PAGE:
Cannily released by its American distributors to arrive in the wake of Crouching Tiger, Hidden Dragon, here we have yet another lavish Asian period drama, only this time without the martial arts.

Set in feudal Korea, Chunhyang tells the simple story of the son of a provincial governor who falls for - and then secretly marries - the title character, the headstrong daughter of a local courtesan (that's "concubine" to you). When he is called away to Seoul to study for a government position, he must temporarily leave her behind, as his family's name may be ruined by his marriage to a woman beneath his station.

Three years later, a wicked new governor takes over the province - one with designs to make the beautiful Chunhyang one of his own courtesans. When she refuses to submit to him on account of her loyalty to her absent husband, the plot thickens considerably.

Im apparently ruffled some feathers among purists in his homeland by taking this classic folk tale - a very Confucian fable about loyalty for loyalty's sake - and adding a bit of modern emotionalism to it by making Chunhyang's potentially tragic sacrifice an act of love, not duty. Still, it's a lively, enjoyable film, beautifully photographed in a golden light reminiscent of oil paintings.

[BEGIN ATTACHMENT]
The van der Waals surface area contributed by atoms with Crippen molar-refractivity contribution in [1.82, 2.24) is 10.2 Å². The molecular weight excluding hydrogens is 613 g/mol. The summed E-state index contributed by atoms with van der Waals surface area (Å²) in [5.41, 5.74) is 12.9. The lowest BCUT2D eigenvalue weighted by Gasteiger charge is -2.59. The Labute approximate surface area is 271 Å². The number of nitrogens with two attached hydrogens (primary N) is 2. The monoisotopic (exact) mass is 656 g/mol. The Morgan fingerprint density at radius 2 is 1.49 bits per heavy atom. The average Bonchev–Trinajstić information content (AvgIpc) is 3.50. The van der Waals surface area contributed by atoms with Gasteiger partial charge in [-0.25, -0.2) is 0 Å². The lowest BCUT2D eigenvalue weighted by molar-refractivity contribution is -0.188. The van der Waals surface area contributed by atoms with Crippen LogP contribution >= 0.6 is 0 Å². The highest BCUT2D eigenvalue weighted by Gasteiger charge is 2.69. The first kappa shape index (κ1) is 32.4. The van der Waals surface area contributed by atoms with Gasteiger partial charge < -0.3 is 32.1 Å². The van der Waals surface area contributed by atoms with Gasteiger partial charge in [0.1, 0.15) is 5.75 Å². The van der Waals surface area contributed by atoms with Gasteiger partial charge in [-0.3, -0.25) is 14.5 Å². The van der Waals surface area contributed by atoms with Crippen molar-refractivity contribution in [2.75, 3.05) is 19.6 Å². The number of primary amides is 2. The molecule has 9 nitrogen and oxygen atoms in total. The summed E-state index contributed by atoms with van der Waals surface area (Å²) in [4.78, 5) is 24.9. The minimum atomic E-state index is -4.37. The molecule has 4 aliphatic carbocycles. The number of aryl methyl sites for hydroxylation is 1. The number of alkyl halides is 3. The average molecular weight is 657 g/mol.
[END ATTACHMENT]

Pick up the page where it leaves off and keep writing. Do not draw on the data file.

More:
However - and this is a BIG however - Im also employs an unusual structural device by having much of his story told in running commentary by a pansori, a traditional narrator who in is this case is an elderly man who stands on a stage and describes the events in a singsong fashion, screeching and grunting and chanting the words out to the beat of a drum.

It's an interesting approach that frames the story in an artificial, highly theatrical way (the performances of the actors are similarly stylized), but despite his frequently moving poetry, the pansori and his loud, gravelly voice quickly wore out his welcome to these American ears. There are many scenes which would have worked perfectly with just Im's lush visuals and atmospheric sounds. But instead of simply taking in the quiet audio cues - the creak of a swing, the rushing of wind through leafy trees, the plunk of water droplets in a river - we have to listen to this man howl and moan and sing. A Korean friend who was familiar with the dying pansori tradition didn't mind. As for me, after a few minutes it drove me up the wall.